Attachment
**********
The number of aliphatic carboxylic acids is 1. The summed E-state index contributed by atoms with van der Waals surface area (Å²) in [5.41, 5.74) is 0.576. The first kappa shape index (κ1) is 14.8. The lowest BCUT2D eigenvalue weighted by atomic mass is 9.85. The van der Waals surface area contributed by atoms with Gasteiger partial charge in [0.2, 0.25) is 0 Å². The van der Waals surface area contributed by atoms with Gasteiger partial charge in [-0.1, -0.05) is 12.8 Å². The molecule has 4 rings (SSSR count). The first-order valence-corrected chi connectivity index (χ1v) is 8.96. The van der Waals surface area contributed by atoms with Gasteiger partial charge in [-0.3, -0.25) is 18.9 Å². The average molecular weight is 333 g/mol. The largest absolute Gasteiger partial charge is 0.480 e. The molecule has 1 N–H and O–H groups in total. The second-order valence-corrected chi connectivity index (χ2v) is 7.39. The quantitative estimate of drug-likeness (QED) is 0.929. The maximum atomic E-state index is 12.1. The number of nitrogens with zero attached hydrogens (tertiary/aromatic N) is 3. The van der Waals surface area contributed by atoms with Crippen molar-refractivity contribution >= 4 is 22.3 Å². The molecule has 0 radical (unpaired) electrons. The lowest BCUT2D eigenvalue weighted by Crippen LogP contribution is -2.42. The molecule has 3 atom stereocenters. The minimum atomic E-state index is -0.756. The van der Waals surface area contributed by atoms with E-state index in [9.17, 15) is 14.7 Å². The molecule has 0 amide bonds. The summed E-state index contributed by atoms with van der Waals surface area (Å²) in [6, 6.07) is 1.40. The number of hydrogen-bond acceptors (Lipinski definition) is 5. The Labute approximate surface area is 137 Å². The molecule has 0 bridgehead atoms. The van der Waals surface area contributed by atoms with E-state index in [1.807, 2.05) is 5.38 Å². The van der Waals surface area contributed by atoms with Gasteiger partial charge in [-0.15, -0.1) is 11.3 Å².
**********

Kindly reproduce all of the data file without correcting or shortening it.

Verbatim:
The number of aliphatic carboxylic acids is 1. The summed E-state index contributed by atoms with van der Waals surface area (Å²) in [5.41, 5.74) is 0.576. The first kappa shape index (κ1) is 14.8. The lowest BCUT2D eigenvalue weighted by atomic mass is 9.85. The van der Waals surface area contributed by atoms with Gasteiger partial charge in [0.2, 0.25) is 0 Å². The van der Waals surface area contributed by atoms with Gasteiger partial charge in [-0.1, -0.05) is 12.8 Å². The molecule has 4 rings (SSSR count). The first-order valence-corrected chi connectivity index (χ1v) is 8.96. The van der Waals surface area contributed by atoms with Gasteiger partial charge in [-0.3, -0.25) is 18.9 Å². The average molecular weight is 333 g/mol. The largest absolute Gasteiger partial charge is 0.480 e. The molecule has 1 N–H and O–H groups in total. The second-order valence-corrected chi connectivity index (χ2v) is 7.39. The quantitative estimate of drug-likeness (QED) is 0.929. The maximum atomic E-state index is 12.1. The number of nitrogens with zero attached hydrogens (tertiary/aromatic N) is 3. The van der Waals surface area contributed by atoms with Crippen molar-refractivity contribution >= 4 is 22.3 Å². The molecule has 0 radical (unpaired) electrons. The lowest BCUT2D eigenvalue weighted by Crippen LogP contribution is -2.42. The molecule has 3 atom stereocenters. The minimum atomic E-state index is -0.756. The van der Waals surface area contributed by atoms with E-state index in [9.17, 15) is 14.7 Å². The molecule has 0 amide bonds. The summed E-state index contributed by atoms with van der Waals surface area (Å²) in [6, 6.07) is 1.40. The number of hydrogen-bond acceptors (Lipinski definition) is 5. The Labute approximate surface area is 137 Å². The molecule has 0 bridgehead atoms. The van der Waals surface area contributed by atoms with E-state index in [1.807, 2.05) is 5.38 Å². The van der Waals surface area contributed by atoms with Gasteiger partial charge in [-0.15, -0.1) is 11.3 Å².